Poor Dirt Farmer Blog
Time for the kids to leave home
This year we bred all of our Nubian does to a boer buck. We will be offering several doe kids for sale in the coming months. These does will fit well in a commercial herd. They are being raised by their dams, all of whom have strong mothering instincts and produce lots of rich milk. Please call for more information.
Amy and her boys
Yesterday Amy had three Nubian/Boer kids, all boys. They are the first of this year's crossbred kids. Polly should be the next to kid early in May.
End of Season Specials
Although I tend to think of all this year's kids as "special." it is time to finally wean Amy's three doelings and find them homes. One is black, one is brown with spots, and one is black with spots. This is their "baby picture." I will have current pictures up in the For Sale album as soon as I can get some photographic assistance around here!
Mother Amy is a small Nubian, a "strawberry roan" in equine terminology. She is a wonderful mother and still stops for the babies to nurse even though they are nearly as big as she is! Amy is sweet and cooperative and hops right up on the stand to be milked. I believe her daughters will follow in her footsteps and probably produce many little spotted doelings for their new owners. I will try to get new pictures up soon. In the meantime, call for more information if you would like one of these girls or perhaps all three!
The Poor Dirt Farmer is even poorer now that she has returned from a week's vacation on Sanibel Island, Florida. So now it is time to start finding a home for "the mob." This morning I put three moms and one yearling out in a pasture which needs some manicuring and left all 12 kids with Polly. Oddly no one had separation issues, so none of my neighbors had to call animal control to report abuse or cruelty! Six of these "little suckers" are does; there are two spotted does and three spotted wethers if you are into color. All four remaining moms have triplets (I sold Abby and her two doe kids). I would like to sell one kid from each set of triplets to lighten the load on the moms, so four will be ready to go at 2 months of age. A deposit will hold the others should you wish to leave them with mom a bit longer. Email or call for an appointment to come see "the mob" up close and personal.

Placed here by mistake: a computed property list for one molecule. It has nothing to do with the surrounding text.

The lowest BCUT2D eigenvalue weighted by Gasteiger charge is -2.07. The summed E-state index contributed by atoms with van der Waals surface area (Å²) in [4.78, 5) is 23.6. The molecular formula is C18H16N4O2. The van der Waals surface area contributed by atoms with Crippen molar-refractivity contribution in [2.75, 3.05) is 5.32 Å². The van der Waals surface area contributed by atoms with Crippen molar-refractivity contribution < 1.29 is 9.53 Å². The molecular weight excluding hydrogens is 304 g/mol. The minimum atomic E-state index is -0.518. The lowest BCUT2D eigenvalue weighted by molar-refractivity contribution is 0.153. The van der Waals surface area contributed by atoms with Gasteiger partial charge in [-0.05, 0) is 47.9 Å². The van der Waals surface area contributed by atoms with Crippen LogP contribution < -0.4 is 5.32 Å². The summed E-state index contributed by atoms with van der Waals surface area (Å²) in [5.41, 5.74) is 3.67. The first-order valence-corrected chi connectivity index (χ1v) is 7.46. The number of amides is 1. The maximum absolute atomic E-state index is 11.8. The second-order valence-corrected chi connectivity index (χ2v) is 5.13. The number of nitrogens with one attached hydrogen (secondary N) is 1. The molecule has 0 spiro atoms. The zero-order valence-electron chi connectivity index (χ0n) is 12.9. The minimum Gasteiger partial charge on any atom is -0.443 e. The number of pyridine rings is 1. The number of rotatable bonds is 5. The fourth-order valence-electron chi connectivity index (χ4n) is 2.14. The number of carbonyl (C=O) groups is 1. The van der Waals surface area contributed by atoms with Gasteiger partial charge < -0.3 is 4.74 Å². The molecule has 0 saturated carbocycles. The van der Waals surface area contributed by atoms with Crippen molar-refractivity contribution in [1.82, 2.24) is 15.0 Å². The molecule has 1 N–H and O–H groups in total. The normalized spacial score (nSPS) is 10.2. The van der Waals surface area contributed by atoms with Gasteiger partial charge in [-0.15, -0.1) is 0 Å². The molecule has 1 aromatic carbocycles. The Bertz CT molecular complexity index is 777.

Baby in a Box
We had a near disaster here at OTW Farm yesterday. Polly had her babies Saturday night, and I made sure the weakest, a girl, was nursing before I went to bed. Next morning one of the boys looked kinda peaked, but I had a brunch date so....
When I got home he was definitely in distress, so I milked some colostrum into a bottle and fed him a couple of ounces. When I checked him an hour later he was lying in a goat fetal position and shivering, so I brought him inside, wrapped him in a towel, and held him to try to warm him up.
It wasn't working, so I got out the heating pad and sandwiched him between me and the pad. When he finally stopped shivering, I gave him some more milk and two-tenths of a cc of B-Complex. After a final feeding around 10:00 I wrapped him in a towel, put him in a plastic tub, and put the tub close to my freestanding gas stove, which I left on low all night.
All was silent at 4:30 a.m. when I woke up. I finally got the courage to go see if he was still alive, and HE WAS! He is back with his mom and brother and sister, at least for the day. I hope I can get both my bottle babies back on their moms, but I do enjoy being their mom for a little while.